The Spirit Alive

A History of St. Cronan's Children and Youth Ministry

By Madonna Kuciejczyk-Kernan

"Parishes that demonstrate trust in the Spirit alive in our children embrace not only our children but also the Spirit who dwells in them." – Gerard Pottabaum To Walk With A Child.

St. Cronan's Children's and Youth Ministry has been animated by trust in God's Spirit these past 20 years.  Through the years we've been graced by actively journeying with the Spirit alive in our children and youth while they sang, danced, mimed and proclaimed the Word with reverence, enthusiasm and a sense of their ministry.  We have been moved by the Spirit alive in our children as they have shared the meaning of God's Word in their daily lives during Children's Liturgy of the Word.  We have been touched by the Spirit alive in our children as they have explored the mysteries of the reign of God, the sacred gift of living a sacramental life as beloved children of God baptized to be priest, prophet and leader, and being nourished by the Eucharist to be co-creators with God of this reign.  We have delighted with the Spirit alive in our children as they performed Godspell, sold us Cronan's Crunch, or asked us to sign their petitions embodying the Beatitudes and the social justice teachings in today's world.

For over 100 years children have been a treasured focus at St. Cronan's.  The lives of many parishioners have revolved around their children and nurturing their growth.  A parish school, taught by the Sisters of Loretto, ministered to their spiritual and academic needs until it closed in 1970.  In the late 1970s the parish shifted to a predominantly older membership and few children were part of the parish.  Young families with babies and toddlers brought new life to the parish in 1982.  At that time, older children could be counted on one hand and there were few teens.  Early on, Children's Liturgy of the Word was created to nurture the spiritual life of the children at their developmental level.  Every Easter there was a children's Mass in which the music, homily and celebration was focused on the children.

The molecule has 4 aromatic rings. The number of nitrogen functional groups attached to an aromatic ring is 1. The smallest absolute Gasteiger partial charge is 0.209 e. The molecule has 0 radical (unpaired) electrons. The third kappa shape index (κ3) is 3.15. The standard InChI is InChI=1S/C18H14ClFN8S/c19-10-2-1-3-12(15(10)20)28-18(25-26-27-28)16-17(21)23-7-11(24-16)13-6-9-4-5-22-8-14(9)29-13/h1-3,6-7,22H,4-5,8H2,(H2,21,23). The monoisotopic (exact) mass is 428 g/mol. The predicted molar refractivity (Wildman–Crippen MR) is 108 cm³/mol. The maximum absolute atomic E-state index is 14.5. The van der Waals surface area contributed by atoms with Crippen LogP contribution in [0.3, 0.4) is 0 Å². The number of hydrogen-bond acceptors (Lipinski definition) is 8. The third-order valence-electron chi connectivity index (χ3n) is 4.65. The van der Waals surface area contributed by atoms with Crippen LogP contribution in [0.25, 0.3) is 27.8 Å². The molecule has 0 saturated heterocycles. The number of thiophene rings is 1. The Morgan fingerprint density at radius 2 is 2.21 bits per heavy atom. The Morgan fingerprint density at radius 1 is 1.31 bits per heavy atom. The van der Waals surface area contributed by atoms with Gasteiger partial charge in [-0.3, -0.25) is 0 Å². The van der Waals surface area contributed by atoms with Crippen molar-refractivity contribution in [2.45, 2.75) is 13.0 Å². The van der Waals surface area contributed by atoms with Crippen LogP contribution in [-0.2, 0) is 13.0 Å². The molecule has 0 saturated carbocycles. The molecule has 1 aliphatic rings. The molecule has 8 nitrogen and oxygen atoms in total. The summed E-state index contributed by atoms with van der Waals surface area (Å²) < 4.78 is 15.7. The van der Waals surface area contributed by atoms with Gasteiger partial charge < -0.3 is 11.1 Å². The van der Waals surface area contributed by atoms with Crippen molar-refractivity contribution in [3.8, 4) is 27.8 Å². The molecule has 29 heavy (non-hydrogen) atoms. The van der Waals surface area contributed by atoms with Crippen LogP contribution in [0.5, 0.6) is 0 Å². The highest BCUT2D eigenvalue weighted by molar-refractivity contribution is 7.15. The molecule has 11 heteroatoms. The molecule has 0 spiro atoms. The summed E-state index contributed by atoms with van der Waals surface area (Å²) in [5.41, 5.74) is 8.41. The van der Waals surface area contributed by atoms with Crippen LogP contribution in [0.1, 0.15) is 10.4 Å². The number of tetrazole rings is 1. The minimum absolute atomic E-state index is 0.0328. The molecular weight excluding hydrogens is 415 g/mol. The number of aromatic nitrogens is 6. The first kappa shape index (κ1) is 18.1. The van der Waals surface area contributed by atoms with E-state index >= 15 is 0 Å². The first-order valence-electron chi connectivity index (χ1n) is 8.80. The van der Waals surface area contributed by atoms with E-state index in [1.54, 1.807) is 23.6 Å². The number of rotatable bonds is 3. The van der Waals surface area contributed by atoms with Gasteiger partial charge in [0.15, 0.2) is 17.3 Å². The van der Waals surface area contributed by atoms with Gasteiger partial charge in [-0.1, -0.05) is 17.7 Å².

In 1987, a small group evaluation of the parish's needs brought to the community's attention that the babies and toddlers were growing, that more families with children were joining the parish, and that we had preteens and teens with a whole new set of spiritual and social needs.  The parish decided that our children and youth would be empowered and nurtured in their gifts by being lectors, choir members, and liturgical dancers for the whole church community on a regular basis.  The parish chose to celebrate 6 Children's Masses a year and to form a Children's choir as a way of enhancing our children's sense of belonging to the liturgical life of the community.

Youth groups for junior and senior high students were established.  The Children's Masses continued until 1994 when they were replaced by Family Masses and the children's choir became a family choir.  Family Mass was conceived as a way to continue empowering children and youth in liturgy as well as consciously painting a broader picture of who we are as a parish family and addressing the concerns of some parishioners without children.